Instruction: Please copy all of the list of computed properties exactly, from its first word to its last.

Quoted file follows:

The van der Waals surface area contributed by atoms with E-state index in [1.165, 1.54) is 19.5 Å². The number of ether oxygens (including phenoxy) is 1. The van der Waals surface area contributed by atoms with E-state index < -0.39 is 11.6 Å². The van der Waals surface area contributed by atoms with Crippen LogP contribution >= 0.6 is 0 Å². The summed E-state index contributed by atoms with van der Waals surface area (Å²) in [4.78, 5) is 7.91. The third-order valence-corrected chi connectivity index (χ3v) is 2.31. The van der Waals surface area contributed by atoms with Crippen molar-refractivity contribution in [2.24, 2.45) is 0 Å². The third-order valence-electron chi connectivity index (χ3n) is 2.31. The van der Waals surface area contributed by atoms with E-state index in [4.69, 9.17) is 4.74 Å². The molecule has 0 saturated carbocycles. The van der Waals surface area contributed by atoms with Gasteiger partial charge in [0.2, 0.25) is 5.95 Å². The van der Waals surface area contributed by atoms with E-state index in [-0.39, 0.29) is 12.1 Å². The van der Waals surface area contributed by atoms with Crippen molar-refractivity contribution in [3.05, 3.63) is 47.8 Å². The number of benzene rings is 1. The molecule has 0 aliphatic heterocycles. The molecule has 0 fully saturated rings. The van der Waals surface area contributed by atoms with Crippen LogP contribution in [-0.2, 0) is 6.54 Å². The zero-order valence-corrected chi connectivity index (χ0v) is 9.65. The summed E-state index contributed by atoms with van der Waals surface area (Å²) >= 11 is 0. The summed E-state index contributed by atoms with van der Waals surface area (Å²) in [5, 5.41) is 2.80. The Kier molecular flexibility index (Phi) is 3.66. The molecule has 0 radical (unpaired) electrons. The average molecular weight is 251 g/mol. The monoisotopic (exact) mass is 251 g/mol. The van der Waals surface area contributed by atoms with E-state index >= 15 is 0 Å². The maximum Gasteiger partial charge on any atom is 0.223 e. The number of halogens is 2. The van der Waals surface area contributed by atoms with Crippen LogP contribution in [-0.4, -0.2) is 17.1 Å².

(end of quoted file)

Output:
The van der Waals surface area contributed by atoms with E-state index in [1.165, 1.54) is 19.5 Å². The number of ether oxygens (including phenoxy) is 1. The van der Waals surface area contributed by atoms with E-state index < -0.39 is 11.6 Å². The van der Waals surface area contributed by atoms with Crippen LogP contribution >= 0.6 is 0 Å². The summed E-state index contributed by atoms with van der Waals surface area (Å²) in [4.78, 5) is 7.91. The third-order valence-corrected chi connectivity index (χ3v) is 2.31. The van der Waals surface area contributed by atoms with Crippen molar-refractivity contribution in [2.24, 2.45) is 0 Å². The third-order valence-electron chi connectivity index (χ3n) is 2.31. The van der Waals surface area contributed by atoms with E-state index in [4.69, 9.17) is 4.74 Å². The molecule has 0 saturated carbocycles. The van der Waals surface area contributed by atoms with Gasteiger partial charge in [0.2, 0.25) is 5.95 Å². The van der Waals surface area contributed by atoms with E-state index in [-0.39, 0.29) is 12.1 Å². The van der Waals surface area contributed by atoms with Crippen molar-refractivity contribution in [3.05, 3.63) is 47.8 Å². The number of benzene rings is 1. The molecule has 0 aliphatic heterocycles. The molecule has 0 fully saturated rings. The van der Waals surface area contributed by atoms with Crippen LogP contribution in [-0.2, 0) is 6.54 Å². The zero-order valence-corrected chi connectivity index (χ0v) is 9.65. The summed E-state index contributed by atoms with van der Waals surface area (Å²) >= 11 is 0. The summed E-state index contributed by atoms with van der Waals surface area (Å²) in [5, 5.41) is 2.80. The Kier molecular flexibility index (Phi) is 3.66. The molecule has 0 radical (unpaired) electrons. The average molecular weight is 251 g/mol. The monoisotopic (exact) mass is 251 g/mol. The van der Waals surface area contributed by atoms with E-state index >= 15 is 0 Å². The maximum Gasteiger partial charge on any atom is 0.223 e. The number of halogens is 2. The van der Waals surface area contributed by atoms with Crippen LogP contribution in [-0.4, -0.2) is 17.1 Å².